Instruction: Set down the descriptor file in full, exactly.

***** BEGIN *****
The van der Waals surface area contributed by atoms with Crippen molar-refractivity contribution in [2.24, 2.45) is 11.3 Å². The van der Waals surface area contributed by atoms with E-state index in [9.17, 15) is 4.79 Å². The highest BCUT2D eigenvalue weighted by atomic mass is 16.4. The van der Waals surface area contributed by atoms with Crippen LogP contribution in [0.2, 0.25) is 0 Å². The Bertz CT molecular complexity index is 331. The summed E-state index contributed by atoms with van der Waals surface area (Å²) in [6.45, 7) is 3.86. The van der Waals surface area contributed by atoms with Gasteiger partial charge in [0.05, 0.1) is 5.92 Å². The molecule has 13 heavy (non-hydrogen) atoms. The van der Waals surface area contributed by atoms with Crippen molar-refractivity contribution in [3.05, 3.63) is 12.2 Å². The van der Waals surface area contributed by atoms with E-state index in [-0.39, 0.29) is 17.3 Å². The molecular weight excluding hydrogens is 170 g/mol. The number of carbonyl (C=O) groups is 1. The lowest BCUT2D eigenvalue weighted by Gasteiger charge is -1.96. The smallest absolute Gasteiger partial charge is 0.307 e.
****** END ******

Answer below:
The van der Waals surface area contributed by atoms with Crippen molar-refractivity contribution in [2.24, 2.45) is 11.3 Å². The van der Waals surface area contributed by atoms with E-state index in [9.17, 15) is 4.79 Å². The highest BCUT2D eigenvalue weighted by atomic mass is 16.4. The van der Waals surface area contributed by atoms with Crippen LogP contribution in [0.2, 0.25) is 0 Å². The Bertz CT molecular complexity index is 331. The summed E-state index contributed by atoms with van der Waals surface area (Å²) in [6.45, 7) is 3.86. The van der Waals surface area contributed by atoms with Gasteiger partial charge in [0.05, 0.1) is 5.92 Å². The molecule has 13 heavy (non-hydrogen) atoms. The van der Waals surface area contributed by atoms with Crippen molar-refractivity contribution in [3.05, 3.63) is 12.2 Å². The van der Waals surface area contributed by atoms with E-state index in [-0.39, 0.29) is 17.3 Å². The molecular weight excluding hydrogens is 170 g/mol. The number of carbonyl (C=O) groups is 1. The lowest BCUT2D eigenvalue weighted by Gasteiger charge is -1.96. The smallest absolute Gasteiger partial charge is 0.307 e.